Democratic state lawmakers are seizing on the Parkland school shooting as a watershed event that should force consideration of long-stalled legislation to ban sales of assault weapons in Florida.

The AR-15 semiautomatic rifle used in the shooting is among the firearms that would be subject to the sales moratorium proposed in SB 196 and HB 219. Both bills have yet to get a hearing.

"This is in the schools, the public schools, of our state. If we can't muster the courage to do the right thing now, we may never be able to do it," said Sen. Perry Thurston (D-Ft. Lauderdale), whose district neighbors Parkland.

Despite the urgency of the Democrats' pleas, however, it remains unlikely the legislature's Republican leaders will undergo a sudden conversion of their longstanding philosophical objection to increased gun control.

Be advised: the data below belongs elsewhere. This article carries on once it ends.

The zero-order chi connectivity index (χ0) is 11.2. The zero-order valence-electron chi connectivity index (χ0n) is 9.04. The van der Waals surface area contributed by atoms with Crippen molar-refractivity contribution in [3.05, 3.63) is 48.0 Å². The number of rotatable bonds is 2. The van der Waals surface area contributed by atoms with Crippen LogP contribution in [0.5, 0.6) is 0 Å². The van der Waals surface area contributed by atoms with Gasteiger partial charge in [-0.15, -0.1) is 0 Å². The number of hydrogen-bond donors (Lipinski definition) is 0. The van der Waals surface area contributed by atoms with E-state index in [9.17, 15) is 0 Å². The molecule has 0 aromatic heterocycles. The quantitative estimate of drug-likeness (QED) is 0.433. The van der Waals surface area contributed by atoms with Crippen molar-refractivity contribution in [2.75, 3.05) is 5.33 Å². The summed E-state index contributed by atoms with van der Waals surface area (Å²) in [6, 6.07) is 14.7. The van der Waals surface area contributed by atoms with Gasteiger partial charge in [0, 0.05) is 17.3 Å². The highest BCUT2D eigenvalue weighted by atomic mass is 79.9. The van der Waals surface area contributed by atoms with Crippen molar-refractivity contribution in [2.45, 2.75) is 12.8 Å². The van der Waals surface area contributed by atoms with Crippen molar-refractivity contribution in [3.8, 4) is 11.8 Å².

When questioned by reporters about the assault weapon sales ban proposal, Senate President Joe Negron (R-Stuart) pivoted to what he believes is a need for increased mental health and campus security funding for Florida's public schools.

He added that Wednesday's shooting shouldn't result in restricting Floridians' Second Amendment rights.

"My focus is on making sure that lawful citizens who are obeying the law and are entitled to their constitutional rights have access, appropriate access, to firearms," Negron said.

Democrats are also up against the organizational heft of the gun lobby, which has proven to be a cash cow for Republicans seeking state office.

But Thurston, for one, remains optimistic that a sea change is possible in the final three weeks of the legislature's 2018 regular session.

"When something hits in your own backyard or, in this case for me in Broward County, in my own front yard, I think that the attention has to be some type of change."